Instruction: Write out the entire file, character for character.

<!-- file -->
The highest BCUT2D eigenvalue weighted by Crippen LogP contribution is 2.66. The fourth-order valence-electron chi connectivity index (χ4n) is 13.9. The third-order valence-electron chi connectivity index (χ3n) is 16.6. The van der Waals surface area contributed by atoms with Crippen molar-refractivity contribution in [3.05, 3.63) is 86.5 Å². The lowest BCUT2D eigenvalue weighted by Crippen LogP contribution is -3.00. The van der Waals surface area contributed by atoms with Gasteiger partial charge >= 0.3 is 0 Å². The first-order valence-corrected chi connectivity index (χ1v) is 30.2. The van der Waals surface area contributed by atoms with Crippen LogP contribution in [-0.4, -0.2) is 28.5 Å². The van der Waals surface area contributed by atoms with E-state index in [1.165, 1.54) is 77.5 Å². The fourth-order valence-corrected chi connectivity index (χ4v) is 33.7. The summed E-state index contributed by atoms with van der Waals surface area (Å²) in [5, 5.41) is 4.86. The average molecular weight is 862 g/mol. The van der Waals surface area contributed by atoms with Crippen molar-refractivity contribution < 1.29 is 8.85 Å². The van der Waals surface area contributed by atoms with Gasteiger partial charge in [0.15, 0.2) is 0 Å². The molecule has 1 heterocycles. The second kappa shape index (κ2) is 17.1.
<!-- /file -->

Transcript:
The highest BCUT2D eigenvalue weighted by Crippen LogP contribution is 2.66. The fourth-order valence-electron chi connectivity index (χ4n) is 13.9. The third-order valence-electron chi connectivity index (χ3n) is 16.6. The van der Waals surface area contributed by atoms with Crippen molar-refractivity contribution in [3.05, 3.63) is 86.5 Å². The lowest BCUT2D eigenvalue weighted by Crippen LogP contribution is -3.00. The van der Waals surface area contributed by atoms with Gasteiger partial charge >= 0.3 is 0 Å². The first-order valence-corrected chi connectivity index (χ1v) is 30.2. The van der Waals surface area contributed by atoms with Crippen LogP contribution in [-0.4, -0.2) is 28.5 Å². The van der Waals surface area contributed by atoms with E-state index in [1.165, 1.54) is 77.5 Å². The fourth-order valence-corrected chi connectivity index (χ4v) is 33.7. The summed E-state index contributed by atoms with van der Waals surface area (Å²) in [5, 5.41) is 4.86. The average molecular weight is 862 g/mol. The van der Waals surface area contributed by atoms with Crippen molar-refractivity contribution < 1.29 is 8.85 Å². The van der Waals surface area contributed by atoms with Gasteiger partial charge in [0.15, 0.2) is 0 Å². The molecule has 1 heterocycles. The second kappa shape index (κ2) is 17.1.